Have you ever noticed how our lives are a wee bit similar to that of animals who walk endlessly in a circle to turn the mill that grinds the wheat and makes the flour?
We grind away at what amounts to our own particular platitude. Or what I prefer to see as our own particular vasana.
My own particular vasana is: “You don’t listen to me!” I grind away at that one day in and day out. The good people listen to me, the bad people don’t.
A friend’s vasana is: “You don’t trust me.” Anyone who can be seen as not trusting him receives the wrath of God, anyone who trusts is beatified.
For other people it’s: “Show me!” Or: “You don’t love me!” Or: “You don’t take me seriously.”
Why is it that we don’t decide the matter and be done with it? Why do we allow ourselves to be so predictable, narrow-minded, and entrenched?
Why do I allow myself to be so? Why do I allow the ox of my mind to travel in an endless circle, grinding away at the same old platitude, day after day?
Why do I not decide the matter and move on?
I ask the question truly. Really. Why do I not move on? What is it that has me accept the yoke and walk the same rut day after day?
And the answer is that I see pain as real. The pain I feel when the vasana plays I see as real. And every time I feel the pain because I think I’m not being listened to, I consider that pain as real, important, and unignorable.
But as the bliss rises in these days of rapidly-enhancing energy, these vasanas are being dissolved, wiped clean, and I can even see the rut I travel in. Previously the rut was unseen. At least now I see it.
And in the relief I feel from even just having seen the rut, I see the way out. Heavens, just consider the matter from a place of balance and reason. Do people not listen to you? The truth is what it always is: some people do, some people don’t. Is the important part the fact that I’m not listened to? No, the important part is that the issue matters to me.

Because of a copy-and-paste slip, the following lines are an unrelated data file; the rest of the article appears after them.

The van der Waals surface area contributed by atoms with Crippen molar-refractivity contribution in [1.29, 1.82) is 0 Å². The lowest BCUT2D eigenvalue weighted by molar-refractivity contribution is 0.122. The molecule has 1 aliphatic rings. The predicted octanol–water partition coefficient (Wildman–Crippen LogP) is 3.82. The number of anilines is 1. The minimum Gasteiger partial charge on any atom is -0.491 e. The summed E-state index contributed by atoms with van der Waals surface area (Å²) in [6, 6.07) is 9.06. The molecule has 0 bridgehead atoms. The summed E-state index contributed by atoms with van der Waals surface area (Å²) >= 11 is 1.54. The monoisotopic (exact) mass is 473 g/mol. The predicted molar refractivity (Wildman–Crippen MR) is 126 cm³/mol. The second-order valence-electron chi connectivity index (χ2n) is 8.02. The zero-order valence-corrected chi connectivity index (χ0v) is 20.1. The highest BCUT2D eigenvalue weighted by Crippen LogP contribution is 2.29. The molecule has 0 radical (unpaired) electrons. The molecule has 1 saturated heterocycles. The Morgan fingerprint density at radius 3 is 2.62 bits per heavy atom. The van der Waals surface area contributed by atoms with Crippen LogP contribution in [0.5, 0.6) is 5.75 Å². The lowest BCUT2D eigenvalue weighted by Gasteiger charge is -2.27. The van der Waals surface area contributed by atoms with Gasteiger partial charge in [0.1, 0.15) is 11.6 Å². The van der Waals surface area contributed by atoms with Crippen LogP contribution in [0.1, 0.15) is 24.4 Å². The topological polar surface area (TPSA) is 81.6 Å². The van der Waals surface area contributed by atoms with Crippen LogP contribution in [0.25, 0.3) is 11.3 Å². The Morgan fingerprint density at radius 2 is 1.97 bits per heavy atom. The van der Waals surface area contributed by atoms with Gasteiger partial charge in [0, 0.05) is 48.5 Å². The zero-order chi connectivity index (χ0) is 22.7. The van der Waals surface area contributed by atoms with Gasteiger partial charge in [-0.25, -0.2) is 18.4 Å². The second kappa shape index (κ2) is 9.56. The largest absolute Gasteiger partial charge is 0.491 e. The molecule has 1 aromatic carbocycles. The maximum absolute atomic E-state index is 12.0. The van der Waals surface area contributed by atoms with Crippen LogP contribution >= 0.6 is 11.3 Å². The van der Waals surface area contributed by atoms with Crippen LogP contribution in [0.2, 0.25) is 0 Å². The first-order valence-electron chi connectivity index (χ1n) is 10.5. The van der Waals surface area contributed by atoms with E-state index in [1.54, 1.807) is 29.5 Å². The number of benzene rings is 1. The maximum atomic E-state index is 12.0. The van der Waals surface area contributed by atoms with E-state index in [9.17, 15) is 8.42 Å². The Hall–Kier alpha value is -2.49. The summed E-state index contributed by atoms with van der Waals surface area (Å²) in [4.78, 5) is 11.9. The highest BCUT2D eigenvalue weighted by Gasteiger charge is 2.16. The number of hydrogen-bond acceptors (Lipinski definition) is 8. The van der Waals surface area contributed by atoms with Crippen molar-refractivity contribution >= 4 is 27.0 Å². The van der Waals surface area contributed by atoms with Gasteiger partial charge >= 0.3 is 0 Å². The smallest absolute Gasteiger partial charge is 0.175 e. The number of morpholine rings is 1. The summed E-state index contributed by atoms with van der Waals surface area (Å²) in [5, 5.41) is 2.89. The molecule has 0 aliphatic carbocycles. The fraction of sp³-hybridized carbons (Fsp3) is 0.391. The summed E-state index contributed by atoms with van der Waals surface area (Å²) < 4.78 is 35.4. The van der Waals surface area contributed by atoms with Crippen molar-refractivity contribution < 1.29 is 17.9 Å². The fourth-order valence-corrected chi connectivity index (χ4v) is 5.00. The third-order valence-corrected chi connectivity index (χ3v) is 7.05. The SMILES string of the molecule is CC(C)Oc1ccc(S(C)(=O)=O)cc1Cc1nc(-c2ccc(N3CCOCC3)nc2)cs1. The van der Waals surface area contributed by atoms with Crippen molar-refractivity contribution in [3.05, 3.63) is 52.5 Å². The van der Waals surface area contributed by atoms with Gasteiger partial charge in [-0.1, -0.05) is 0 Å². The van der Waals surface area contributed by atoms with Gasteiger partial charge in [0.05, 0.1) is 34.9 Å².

Who cares if people listen to me or not? Obviously I do. Why do I care? And here the reasoning stops.
I actually don’t care. And this is the missing piece for me. I really don’t care. I’m happy with life as it is. I actually do not need people to listen to me or not. Life is great. Living is great. Dying is great. (1) Suffering is not so great. I will need to deal with that when and if it ever comes to me. But even there, suffering has an end. And I can learn from my own suffering.
Even if I cannot eliminate suffering from the equation altogether, the more equanimous I am with even that, the easier life will be.
I have decided the matter. I now move on. Life was meant to be more than grinding away in the rut of a vasana.
(1) Why not? I’ve written a book on life after death (New Maps of Heaven) and I know that life on the astral planes is wonderful and only gets better the higher we ascend. Why would it not be preferable to be cruising around the astral planes than living in a body, say, wracked with disease, enfeebled by old age? What’s not to greet about release from such conditions?